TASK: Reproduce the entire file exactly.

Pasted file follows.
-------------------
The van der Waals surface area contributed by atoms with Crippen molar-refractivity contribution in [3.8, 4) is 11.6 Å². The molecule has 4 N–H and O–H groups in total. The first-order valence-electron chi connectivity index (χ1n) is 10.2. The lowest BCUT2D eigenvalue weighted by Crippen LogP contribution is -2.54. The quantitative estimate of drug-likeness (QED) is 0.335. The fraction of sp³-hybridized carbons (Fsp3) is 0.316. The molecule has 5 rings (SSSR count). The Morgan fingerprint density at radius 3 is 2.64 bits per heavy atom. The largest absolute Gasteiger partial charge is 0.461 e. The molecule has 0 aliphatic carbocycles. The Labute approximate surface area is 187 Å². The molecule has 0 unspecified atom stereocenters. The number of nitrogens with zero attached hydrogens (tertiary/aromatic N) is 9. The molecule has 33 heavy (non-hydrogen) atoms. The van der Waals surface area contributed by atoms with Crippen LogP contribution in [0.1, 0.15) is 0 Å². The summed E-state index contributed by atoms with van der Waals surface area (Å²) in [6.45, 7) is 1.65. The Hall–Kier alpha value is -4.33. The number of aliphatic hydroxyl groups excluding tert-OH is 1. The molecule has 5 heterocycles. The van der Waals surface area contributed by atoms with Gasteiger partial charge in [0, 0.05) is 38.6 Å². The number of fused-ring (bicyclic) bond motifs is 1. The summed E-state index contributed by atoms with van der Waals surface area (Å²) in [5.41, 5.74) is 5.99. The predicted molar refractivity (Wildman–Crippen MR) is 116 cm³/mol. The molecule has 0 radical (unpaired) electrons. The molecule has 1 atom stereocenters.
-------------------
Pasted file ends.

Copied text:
The van der Waals surface area contributed by atoms with Crippen molar-refractivity contribution in [3.8, 4) is 11.6 Å². The molecule has 4 N–H and O–H groups in total. The first-order valence-electron chi connectivity index (χ1n) is 10.2. The lowest BCUT2D eigenvalue weighted by Crippen LogP contribution is -2.54. The quantitative estimate of drug-likeness (QED) is 0.335. The fraction of sp³-hybridized carbons (Fsp3) is 0.316. The molecule has 5 rings (SSSR count). The Morgan fingerprint density at radius 3 is 2.64 bits per heavy atom. The largest absolute Gasteiger partial charge is 0.461 e. The molecule has 0 aliphatic carbocycles. The Labute approximate surface area is 187 Å². The molecule has 0 unspecified atom stereocenters. The number of nitrogens with zero attached hydrogens (tertiary/aromatic N) is 9. The molecule has 33 heavy (non-hydrogen) atoms. The van der Waals surface area contributed by atoms with Crippen LogP contribution in [0.1, 0.15) is 0 Å². The summed E-state index contributed by atoms with van der Waals surface area (Å²) in [6.45, 7) is 1.65. The Hall–Kier alpha value is -4.33. The number of aliphatic hydroxyl groups excluding tert-OH is 1. The molecule has 5 heterocycles. The van der Waals surface area contributed by atoms with Gasteiger partial charge in [0, 0.05) is 38.6 Å². The number of fused-ring (bicyclic) bond motifs is 1. The summed E-state index contributed by atoms with van der Waals surface area (Å²) in [5.41, 5.74) is 5.99. The predicted molar refractivity (Wildman–Crippen MR) is 116 cm³/mol. The molecule has 0 radical (unpaired) electrons. The molecule has 1 atom stereocenters.